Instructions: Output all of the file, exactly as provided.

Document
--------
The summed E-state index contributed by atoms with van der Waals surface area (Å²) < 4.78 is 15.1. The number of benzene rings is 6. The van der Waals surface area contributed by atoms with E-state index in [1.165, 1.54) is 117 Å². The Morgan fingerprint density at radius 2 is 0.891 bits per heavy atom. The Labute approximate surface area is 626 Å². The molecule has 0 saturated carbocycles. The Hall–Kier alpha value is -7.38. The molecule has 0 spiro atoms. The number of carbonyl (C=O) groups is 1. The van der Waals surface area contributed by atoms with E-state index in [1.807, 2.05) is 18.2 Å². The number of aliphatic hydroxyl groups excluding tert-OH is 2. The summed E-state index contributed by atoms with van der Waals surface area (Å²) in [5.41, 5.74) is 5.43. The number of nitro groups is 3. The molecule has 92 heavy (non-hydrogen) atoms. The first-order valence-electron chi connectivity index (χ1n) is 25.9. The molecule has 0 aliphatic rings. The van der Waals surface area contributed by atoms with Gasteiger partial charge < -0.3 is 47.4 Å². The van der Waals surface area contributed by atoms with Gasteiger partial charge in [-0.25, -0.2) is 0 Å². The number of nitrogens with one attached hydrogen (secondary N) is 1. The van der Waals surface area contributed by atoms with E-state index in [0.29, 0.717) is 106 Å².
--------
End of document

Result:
The summed E-state index contributed by atoms with van der Waals surface area (Å²) < 4.78 is 15.1. The number of benzene rings is 6. The van der Waals surface area contributed by atoms with E-state index in [1.165, 1.54) is 117 Å². The Morgan fingerprint density at radius 2 is 0.891 bits per heavy atom. The Labute approximate surface area is 626 Å². The molecule has 0 saturated carbocycles. The Hall–Kier alpha value is -7.38. The molecule has 0 spiro atoms. The number of carbonyl (C=O) groups is 1. The van der Waals surface area contributed by atoms with E-state index in [1.807, 2.05) is 18.2 Å². The number of aliphatic hydroxyl groups excluding tert-OH is 2. The summed E-state index contributed by atoms with van der Waals surface area (Å²) in [5.41, 5.74) is 5.43. The number of nitro groups is 3. The molecule has 92 heavy (non-hydrogen) atoms. The first-order valence-electron chi connectivity index (χ1n) is 25.9. The molecule has 0 aliphatic rings. The van der Waals surface area contributed by atoms with Gasteiger partial charge < -0.3 is 47.4 Å². The van der Waals surface area contributed by atoms with Gasteiger partial charge in [-0.25, -0.2) is 0 Å². The number of nitrogens with one attached hydrogen (secondary N) is 1. The van der Waals surface area contributed by atoms with E-state index in [0.29, 0.717) is 106 Å².